Modern day Digital-to-Analog Converters are much driven by a numbers game. How high a sampling rate can they achieve? Are they bit perfect? What levels of DSD can they decode? The list is long. All of these things are essentially good features. There is absolutely nothing wrong with playing DSD files or having a bit perfect DAC.
What the Hegel engineers ended up asking themselves, however, was this; Are these features necessarily the best choice at any price point? Or is the sheer cost of making so disproportionally high that it drains the budget otherwise spent on other important components? Like the DAC-chip itself or the analog sections of the DAC. Could it be that the technology that drives the marketing is not always the best answer when it comes to sound performance?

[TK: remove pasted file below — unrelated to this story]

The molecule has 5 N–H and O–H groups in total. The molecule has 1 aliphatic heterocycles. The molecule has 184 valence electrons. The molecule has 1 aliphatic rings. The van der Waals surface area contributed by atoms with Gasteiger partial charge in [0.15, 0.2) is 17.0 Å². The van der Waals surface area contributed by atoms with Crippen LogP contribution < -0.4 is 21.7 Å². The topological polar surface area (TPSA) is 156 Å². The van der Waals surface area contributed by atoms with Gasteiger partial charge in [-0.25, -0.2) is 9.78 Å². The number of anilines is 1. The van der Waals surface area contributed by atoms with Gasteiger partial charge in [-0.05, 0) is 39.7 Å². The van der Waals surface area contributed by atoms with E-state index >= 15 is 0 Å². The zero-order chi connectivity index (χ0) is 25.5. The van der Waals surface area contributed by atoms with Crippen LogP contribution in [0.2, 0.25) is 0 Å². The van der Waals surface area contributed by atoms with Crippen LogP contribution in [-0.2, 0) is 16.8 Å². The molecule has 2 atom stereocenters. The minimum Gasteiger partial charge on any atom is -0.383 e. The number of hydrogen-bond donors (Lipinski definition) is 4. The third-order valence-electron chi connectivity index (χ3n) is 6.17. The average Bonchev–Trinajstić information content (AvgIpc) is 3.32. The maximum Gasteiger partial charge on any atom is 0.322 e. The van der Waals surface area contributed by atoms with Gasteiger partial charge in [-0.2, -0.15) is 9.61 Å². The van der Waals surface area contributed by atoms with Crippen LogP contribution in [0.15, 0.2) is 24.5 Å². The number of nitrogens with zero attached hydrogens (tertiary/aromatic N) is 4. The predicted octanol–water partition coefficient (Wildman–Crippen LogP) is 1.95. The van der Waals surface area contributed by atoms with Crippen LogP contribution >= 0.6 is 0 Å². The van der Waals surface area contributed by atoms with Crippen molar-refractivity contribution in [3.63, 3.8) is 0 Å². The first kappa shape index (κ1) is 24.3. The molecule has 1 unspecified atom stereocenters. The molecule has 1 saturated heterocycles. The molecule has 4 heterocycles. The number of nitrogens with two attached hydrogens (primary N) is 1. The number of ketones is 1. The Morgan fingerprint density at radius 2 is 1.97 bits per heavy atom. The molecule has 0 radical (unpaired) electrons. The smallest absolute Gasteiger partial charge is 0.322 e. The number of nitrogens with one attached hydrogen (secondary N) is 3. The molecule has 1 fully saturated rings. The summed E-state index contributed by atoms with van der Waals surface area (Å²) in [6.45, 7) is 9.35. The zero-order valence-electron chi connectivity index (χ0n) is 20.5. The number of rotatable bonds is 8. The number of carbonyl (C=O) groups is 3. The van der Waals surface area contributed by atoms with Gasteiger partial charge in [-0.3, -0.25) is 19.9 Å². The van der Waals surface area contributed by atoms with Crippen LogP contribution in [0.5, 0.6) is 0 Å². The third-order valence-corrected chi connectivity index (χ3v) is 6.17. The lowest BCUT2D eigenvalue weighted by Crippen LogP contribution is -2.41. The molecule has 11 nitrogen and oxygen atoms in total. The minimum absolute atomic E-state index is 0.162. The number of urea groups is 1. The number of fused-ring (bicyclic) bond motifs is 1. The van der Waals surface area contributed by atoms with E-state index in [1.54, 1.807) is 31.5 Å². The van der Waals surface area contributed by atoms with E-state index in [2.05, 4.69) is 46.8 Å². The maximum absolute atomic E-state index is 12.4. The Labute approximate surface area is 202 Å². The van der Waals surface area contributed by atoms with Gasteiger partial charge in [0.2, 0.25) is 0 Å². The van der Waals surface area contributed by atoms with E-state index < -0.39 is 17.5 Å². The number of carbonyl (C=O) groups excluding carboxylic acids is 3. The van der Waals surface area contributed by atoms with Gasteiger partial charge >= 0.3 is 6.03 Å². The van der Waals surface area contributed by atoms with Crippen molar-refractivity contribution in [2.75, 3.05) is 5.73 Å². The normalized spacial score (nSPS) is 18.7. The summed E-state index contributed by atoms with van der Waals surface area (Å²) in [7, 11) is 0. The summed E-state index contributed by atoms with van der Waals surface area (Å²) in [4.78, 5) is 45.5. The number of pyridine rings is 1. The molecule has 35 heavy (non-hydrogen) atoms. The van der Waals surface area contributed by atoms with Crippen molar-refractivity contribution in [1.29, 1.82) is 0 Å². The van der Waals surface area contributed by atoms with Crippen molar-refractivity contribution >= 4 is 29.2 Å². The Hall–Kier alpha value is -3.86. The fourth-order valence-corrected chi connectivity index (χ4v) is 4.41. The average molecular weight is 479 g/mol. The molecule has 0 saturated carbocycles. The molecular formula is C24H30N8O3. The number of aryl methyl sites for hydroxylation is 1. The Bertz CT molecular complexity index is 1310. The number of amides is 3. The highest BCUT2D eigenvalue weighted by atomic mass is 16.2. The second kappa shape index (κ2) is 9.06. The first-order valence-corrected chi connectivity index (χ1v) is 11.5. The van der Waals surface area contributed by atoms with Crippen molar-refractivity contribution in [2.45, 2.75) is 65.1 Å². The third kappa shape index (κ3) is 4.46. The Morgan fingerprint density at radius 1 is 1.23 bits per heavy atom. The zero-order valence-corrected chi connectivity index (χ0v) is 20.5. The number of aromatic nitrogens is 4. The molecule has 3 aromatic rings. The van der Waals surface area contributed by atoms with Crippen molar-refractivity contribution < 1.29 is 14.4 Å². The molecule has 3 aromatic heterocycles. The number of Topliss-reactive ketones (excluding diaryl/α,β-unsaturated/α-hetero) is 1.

Hegel Optimized Clock is a technology developed to address that question. It basically means we have found an optimal sampling frequency for the DAC implementation we use. The benefits of this far outweigh those of bit perfect implementation if you are on a more limited budget. The money saved can be spent on better clocks, better DAC chips, better local power supplies, or better analog components. All of which can make for a better cost/performance ratio, always one of Hegel's primary goals.
This technology is one of the reasons we have been able to offer reasonably priced DACs and integrated amplifiers with such high performance. Hegel Optimized Clock implementation can be found in products like Hegel H95, H120, H190, and others.